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The Weekend in Stick: Off to the Hub (Part I)

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"The Weekend in Stick": It's exactly what it sounds like -- a recapitulation of this weekend's most notable. No doink.

(Part II is here.)

No time to screw around with introductions you aren't going to read anyway. Here are the four biggest stories from the weekend.

Notre Dame Outlasts Virginia, 12-10; Ryan Foley Sparks Irish Run with Goal-Concussion
It was a game that I couldn't get a feel for throughout the week and it ended up playing out exactly as (un)expected: Notre Dame, behind an inspired run in the fourth quarter, pulled away from Virginia for a big victory and its third trip ever to Championship Weekend:

Virginia and Notre Dame traded blows throughout the game, with the scoreboard reading even five times (three times in the second half). Neither team looked as if it were going to roll through the landscape like a Panzer tank on a mission of destruction until Ryan Foley ripped an unassisted blast past Rob Fortunato with 7:41 remaining in regulation. Foley took a nasty shot from Scott McWilliams on the release and needed to be taken off the field on a stretcher, eventually receiving medical attention at an area hospital. (ESPNU indicated that Foley is expected to be fine.)

Foley's tally proved to be the momentum swing in the game. Following the score, the Irish pulled off a three-goal run to push the Irish's lead out to 12-8 with just 1:36 left to play. Virginia rallied late with Matt White and Steele Stanwick helping each other out with buttons to decrease the Cavaliers' deficit to two, but John Kemp stood strong in the net in the waning seconds, turning away a Ryan Tucker shot from the alley to secure Notre Dame's second trip to the Final Four in the last three seasons.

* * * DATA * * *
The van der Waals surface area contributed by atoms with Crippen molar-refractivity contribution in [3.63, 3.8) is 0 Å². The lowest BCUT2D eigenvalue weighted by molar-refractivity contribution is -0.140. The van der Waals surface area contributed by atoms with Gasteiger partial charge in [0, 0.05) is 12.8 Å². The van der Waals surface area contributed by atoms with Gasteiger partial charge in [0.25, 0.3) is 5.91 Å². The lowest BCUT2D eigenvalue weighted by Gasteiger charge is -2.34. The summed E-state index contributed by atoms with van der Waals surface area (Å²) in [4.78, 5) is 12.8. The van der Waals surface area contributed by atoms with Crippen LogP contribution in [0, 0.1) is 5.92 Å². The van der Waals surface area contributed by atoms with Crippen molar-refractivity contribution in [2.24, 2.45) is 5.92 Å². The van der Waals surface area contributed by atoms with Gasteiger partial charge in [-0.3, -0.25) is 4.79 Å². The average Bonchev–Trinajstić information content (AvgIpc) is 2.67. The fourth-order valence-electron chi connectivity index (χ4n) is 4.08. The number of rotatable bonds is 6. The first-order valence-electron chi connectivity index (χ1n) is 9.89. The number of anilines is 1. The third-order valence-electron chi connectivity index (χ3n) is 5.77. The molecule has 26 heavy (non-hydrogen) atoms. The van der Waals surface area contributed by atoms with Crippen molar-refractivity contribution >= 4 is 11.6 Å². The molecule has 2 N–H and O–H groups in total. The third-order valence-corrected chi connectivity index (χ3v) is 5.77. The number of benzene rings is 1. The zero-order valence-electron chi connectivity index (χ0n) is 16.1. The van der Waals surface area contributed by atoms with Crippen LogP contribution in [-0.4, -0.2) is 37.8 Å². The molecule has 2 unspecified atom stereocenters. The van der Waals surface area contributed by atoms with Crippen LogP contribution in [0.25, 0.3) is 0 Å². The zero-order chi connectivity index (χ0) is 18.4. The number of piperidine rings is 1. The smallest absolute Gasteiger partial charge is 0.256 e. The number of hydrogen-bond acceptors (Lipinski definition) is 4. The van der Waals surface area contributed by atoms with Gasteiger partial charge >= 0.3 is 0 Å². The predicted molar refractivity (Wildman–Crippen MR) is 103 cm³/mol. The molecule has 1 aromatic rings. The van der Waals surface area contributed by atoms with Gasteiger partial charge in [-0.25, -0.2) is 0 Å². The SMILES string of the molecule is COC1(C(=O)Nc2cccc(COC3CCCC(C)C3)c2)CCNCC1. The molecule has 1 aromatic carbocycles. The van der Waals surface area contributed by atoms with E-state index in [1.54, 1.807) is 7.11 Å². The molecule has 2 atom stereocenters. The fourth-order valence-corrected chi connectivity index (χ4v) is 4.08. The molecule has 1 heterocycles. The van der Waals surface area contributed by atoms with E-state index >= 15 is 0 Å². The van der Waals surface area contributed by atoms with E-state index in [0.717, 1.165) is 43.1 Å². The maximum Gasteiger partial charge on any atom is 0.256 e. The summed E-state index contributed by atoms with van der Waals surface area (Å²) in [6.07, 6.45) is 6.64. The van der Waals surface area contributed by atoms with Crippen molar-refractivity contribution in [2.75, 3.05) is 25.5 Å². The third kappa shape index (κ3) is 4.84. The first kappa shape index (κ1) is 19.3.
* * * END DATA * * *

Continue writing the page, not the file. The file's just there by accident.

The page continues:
The victory turns the Irish into an interesting story for the Final Four -- the defense is there, staunch and strong, but will this increasingly competitive offense continue to emerge?

Loyola and Denver Go Shot-for-Shot Until Last Call
The Greyhounds controlled a solid 45 minutes of play, looking like they were going to walk to Gillette Stadium without serious competition from the Pioneers. That wouldn't happen, though, because when you put Loyola and Denver on the same field everything eventually goes plaid:

For most of the game it didn't exactly feel like the two teams would trade deathblows until someone finally bled out at the final buzzer. Loyola strongly dominated much of play throughout the first three quarters, eventually building a 10-6 lead at the 10:29 mark of the final period. Then, because Denver is built like a rodeo bull with an ax to grind because some stupid human severely broke the bull-man code with certain "restrictions" in a sensitive area, the Pioneers snapped: Henry Miketa bulleted a miracle pass to Mark Matthews who snagged the bean, turned, planted, and rifled a shot past Greyhounds goalie Jack Runkel.

It was the spark that Denver had been looking for all afternoon and with the fuse lit, the Pioneers looked like they were going to explode. About a minute after Matthews' bonkers tally, Jeremy Noble got on the board on an assist from Wes Berg to draw Denver within two at 10-8. Five minutes later, Berg bulldogged his way through the Loyola defense to rifle a shot past Runkel to close the margin to one with just under three minutes to play. That goal, however, was as close as Denver would get to Foxborough, Massachusetts.

The ending sequences to the game paint the picture of a madman on a rampage: A dodgy push violation on the Pioneers with under two minutes left in regulation killed a potential momentum-induced offensive possession for Denver; a tough save from Runkel on a Berg shot on the doorstep with 1:09 saved Loyola's goat; a boneheaded shot attempt from Davis Butts on the ensuing possession from the Hounds gave the Pios life with 24 seconds left; and a blocked Cam Flint shot ultimately ended what could have been a charmed run from Denver.

The 'Hounds will face Notre Dame in one of the semifinals on Saturday afternoon. It's their first trip to Championship Weekend in almost 15 years.